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Blood test markers link polycystic ovary syndrome with cardiovascular risk

01 May 2011 European Society of Endocrinology

A new study presented at the European Congress of Endocrinology shows that women with polycystic ovary syndrome (PCOS) show higher levels of blood markers associated with cardiovascular disease (CVD) than control groups. These markers show up during a woman’s earlier life, but might indicate a greater CVD risk in later life.

PCOS is a common ailment, affecting between 5-10% of women of reproductive age, meaning that there are millions of PCOS sufferers in Europe.  Symptoms vary, but women with PCOS can suffer from ovarian cysts, irregular (or missing) periods, acne, higher than normal androgen levels and excess facial and body hair. PCOS may be associated with obesity and/or insulin resistance and is also one of the main causes of female infertility.

Past studies have shown no conclusive link between PCOS and these risk markers. Doctors can test for cardiovascular risk markers during the normal reproductive period of a woman’s life. These markers don’t directly predict cardiovascular risk, but higher levels of these markers are associated with cardiovascular risk in the future. This means that women with raised levels of these markers will, in later years, tend to have a higher rate of cardiovascular disease than is found in the general population.

Working at the Aristotle University of Thessaloniki, Greece, Dr Konstantinos Toulis and co-workers Assistant Professor Dimitrios Goulis and Professor Basil Tarlatzis, carried out a major ‘study of studies’ (meta-analysis) on risk markers for cardiovascular disease in women with PCOS.

They reviewed 130 previous studies, involving in total 6260 women with PCOS and 4546 controls. They looked at whether the levels of biochemical blood markers for CVD differed in women with PCOS compared to controls. They found that 7 of the 10 markers they looked at were elevated in women with PCOS (see table below), meaning that these women might be more susceptible to developing heart disease.

As yet the researchers don’t know if these elevated risk markers lead directly to a higher level of heart disease in PCOS women, but this is the next thing they hope to investigate.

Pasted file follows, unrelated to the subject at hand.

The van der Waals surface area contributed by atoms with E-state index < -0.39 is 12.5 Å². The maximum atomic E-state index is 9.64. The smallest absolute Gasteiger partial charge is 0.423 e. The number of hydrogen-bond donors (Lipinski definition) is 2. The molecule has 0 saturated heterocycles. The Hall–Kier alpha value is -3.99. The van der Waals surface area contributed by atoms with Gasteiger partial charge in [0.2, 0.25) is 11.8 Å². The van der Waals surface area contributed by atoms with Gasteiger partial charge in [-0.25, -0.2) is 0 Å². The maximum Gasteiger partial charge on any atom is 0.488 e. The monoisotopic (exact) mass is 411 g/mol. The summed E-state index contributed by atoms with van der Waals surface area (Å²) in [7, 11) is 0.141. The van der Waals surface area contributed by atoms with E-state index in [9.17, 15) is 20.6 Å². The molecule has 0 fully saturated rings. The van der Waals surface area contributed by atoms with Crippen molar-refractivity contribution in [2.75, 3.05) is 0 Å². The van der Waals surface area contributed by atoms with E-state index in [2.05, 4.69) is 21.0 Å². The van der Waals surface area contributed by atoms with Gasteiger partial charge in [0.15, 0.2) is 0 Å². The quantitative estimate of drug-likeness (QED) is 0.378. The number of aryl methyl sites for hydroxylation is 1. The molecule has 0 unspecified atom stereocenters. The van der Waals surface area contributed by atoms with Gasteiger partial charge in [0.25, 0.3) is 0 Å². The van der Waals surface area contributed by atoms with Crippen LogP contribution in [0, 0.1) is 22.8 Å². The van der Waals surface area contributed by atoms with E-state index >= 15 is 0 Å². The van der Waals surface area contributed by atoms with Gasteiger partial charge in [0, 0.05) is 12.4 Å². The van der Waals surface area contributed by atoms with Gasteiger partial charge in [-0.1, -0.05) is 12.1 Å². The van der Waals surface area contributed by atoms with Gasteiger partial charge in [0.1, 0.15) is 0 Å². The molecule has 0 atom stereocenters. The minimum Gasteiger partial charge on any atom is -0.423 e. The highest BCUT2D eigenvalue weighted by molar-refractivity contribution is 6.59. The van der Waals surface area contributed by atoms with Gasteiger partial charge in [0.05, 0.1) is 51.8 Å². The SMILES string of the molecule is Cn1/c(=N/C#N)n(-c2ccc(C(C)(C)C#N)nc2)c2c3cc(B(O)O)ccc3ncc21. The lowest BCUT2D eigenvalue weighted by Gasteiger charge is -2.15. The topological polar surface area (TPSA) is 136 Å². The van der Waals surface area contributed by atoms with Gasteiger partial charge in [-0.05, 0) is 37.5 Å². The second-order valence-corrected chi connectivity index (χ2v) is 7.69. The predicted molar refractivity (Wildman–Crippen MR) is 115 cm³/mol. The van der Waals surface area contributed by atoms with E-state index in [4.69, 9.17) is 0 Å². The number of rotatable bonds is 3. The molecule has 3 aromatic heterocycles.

Researcher Dr Konstantinos Toulis said:

“This analysis shows that increased levels of risk markers for cardiovascular disease are firmly associated with PCOS. PCOS is a difficult condition to study, because the range and severity of symptoms vary so much that it has been difficult to draw conclusions. Recently an expert panel1 reviewed the evidence and concluded that women with PCOS did seem to have an elevated risk of cardiovascular disease in later life. This meta-analysis of biochemical markers shows that the CVD risk factors are present in earlier life, and that they seem to be independent of other factors which can lead to cardiovascular disease in later life, such as obesity. The association between CVD risk and CVD markers depends on the nature of the individual marker and the magnitude of the difference; this, plus the fact that there are several of these biochemical markers raised, is what makes this a potential warning.

“Cardiovascular disease is the number one cause of death for women in the western world, and as so many women suffer from PCOS, then any increase in cardiovascular disease risk may translate into later problems for an appreciable amount of women. We need to remember that at the moment this is just an association between the biochemical markers and cardiovascular disease in PCOS women, rather than proof of a cause and effect. We do need to follow this up by looking at women with PCOS and cardiovascular disease, and seeing if they had shown higher levels of the risk markers.”

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